According to the Myers-Briggs personality test, I am suited to be a bookstore owner. Incidentally, I have recently found myself thinking a lot about working in the book trade, or any profession revolving around books for that matter, and decided to volunteer at the Housing Works bookstore café.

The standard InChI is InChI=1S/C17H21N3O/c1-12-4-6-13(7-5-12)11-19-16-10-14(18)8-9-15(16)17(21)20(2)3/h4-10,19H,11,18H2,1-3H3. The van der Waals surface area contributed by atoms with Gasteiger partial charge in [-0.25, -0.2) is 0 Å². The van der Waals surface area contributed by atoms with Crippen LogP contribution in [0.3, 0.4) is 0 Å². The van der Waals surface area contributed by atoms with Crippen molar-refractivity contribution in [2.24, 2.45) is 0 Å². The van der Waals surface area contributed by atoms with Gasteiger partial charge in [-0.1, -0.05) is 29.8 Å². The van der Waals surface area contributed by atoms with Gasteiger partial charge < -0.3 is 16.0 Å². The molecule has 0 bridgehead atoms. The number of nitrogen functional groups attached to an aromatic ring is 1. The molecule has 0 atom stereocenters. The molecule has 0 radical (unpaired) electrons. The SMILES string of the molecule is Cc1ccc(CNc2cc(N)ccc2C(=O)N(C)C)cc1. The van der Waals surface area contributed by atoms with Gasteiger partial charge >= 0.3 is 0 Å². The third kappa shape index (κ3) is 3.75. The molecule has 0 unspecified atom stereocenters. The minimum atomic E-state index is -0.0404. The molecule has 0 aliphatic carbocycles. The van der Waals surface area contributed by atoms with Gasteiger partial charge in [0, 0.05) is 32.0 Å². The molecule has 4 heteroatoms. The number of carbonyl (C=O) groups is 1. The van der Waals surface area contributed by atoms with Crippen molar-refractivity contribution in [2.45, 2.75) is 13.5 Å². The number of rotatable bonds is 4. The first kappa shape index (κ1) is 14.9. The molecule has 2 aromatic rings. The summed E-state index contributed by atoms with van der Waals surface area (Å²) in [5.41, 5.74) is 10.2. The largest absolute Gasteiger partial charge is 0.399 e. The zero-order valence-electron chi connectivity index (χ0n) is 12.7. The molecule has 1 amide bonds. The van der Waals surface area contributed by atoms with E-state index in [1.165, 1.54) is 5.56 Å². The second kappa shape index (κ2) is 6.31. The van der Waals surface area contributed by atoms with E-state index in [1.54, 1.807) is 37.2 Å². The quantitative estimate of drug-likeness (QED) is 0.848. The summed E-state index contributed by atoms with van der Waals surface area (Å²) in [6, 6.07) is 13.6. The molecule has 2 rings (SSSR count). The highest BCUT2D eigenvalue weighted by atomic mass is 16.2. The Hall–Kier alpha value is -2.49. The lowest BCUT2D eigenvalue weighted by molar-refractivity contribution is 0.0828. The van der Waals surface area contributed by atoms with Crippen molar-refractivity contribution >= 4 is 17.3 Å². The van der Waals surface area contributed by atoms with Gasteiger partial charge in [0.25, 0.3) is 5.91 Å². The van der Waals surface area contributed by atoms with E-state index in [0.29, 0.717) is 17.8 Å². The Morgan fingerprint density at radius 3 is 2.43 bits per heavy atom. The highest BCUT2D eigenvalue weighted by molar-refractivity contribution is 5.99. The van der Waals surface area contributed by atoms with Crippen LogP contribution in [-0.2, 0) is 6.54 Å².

Obviously, whoever wants to run a bookstore these days has to come to terms with the fact that buying a book is no longer as much about browsing shelves as browsing the internet. Online sales pose a great challenge to traditional bookstores, and one can hardly overestimate the extent to which the world wide web has changed the nature of book dealing. I must confess I purchased a book online only once and know next to nothing about online book trading. However, I assume that the basic principles of supply and demand and the dynamics of collecting still apply, and that the classical virtues of the book dealer — a keen eye for value, entrepreneurship, networking, a practical business sense coupled with a passion for books, etc. — continue to be essential, and so I listened with interest to an interview by Nigel Beale with Robert Rulan-Miller, an antiquarian book dealer who has been in the book dealing business for quite some time and has to offer some first-hand experience as well as some hints for the young collector.